Things don’t seem to be going swimmingly for the Secretary of State. In the High Court last week, the Judicial Review against the appointment of Bertha McDougall as Victim’s Commissioner revealed some uncomfortable information. The Head of the NICS, Nigel Hamilton advised the Court that Mr Hain was ‘mindful’ that Mrs McDougall’s name had been put forward by the DUP.
Not good enough for Judge Girvan who has ordered Hamilton to appear for cross-examination. Where a deponent has used language of such an ambiguous nature then the court should grant leave to cross-examine The Secretary of State may find himself appearing before the Court on this matter also. Of a far more serious nature is Mrs McDougall’s attitude to the ‘hierarchy of victims.Seamus Treacy QC, for Mrs Downes, said the question to be determined was whether the appointment of Mrs McDougall was merit-based or was made for an improper motive. If it was for the latter then it was done for reasons of political expediency and was not impartial,” he said.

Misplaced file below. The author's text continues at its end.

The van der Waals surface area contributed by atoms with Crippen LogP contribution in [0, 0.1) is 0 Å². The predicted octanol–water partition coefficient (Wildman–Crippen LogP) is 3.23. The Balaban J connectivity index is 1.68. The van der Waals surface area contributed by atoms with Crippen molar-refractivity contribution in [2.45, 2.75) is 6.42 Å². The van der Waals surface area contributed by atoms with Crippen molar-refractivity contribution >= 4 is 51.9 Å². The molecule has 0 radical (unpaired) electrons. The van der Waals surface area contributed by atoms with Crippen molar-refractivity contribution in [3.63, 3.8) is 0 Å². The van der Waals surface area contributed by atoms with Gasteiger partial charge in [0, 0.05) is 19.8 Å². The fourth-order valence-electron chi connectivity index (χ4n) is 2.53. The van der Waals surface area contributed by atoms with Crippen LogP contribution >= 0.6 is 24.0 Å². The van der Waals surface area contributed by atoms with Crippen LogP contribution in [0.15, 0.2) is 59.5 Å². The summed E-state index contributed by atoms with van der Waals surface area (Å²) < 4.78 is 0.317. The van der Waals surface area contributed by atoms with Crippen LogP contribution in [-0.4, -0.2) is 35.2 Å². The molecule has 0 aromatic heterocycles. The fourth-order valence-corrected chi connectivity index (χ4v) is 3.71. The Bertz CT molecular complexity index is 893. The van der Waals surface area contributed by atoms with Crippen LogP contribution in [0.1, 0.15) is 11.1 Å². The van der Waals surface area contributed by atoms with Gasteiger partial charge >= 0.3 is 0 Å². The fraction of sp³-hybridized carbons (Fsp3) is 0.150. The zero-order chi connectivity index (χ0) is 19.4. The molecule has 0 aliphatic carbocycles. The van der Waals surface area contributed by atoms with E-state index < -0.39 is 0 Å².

Mr Treacy quoted from a document obtained following a court order which stated that Mrs McDougall had indicated to NIO officials that she would find it difficult to regard those convicted of terrorism in the same category as the broad range of victims.
This would make her a very narrowly defined Victims’s Commissioner, and one in whom victims of state violence could have little confidence, based on this statement.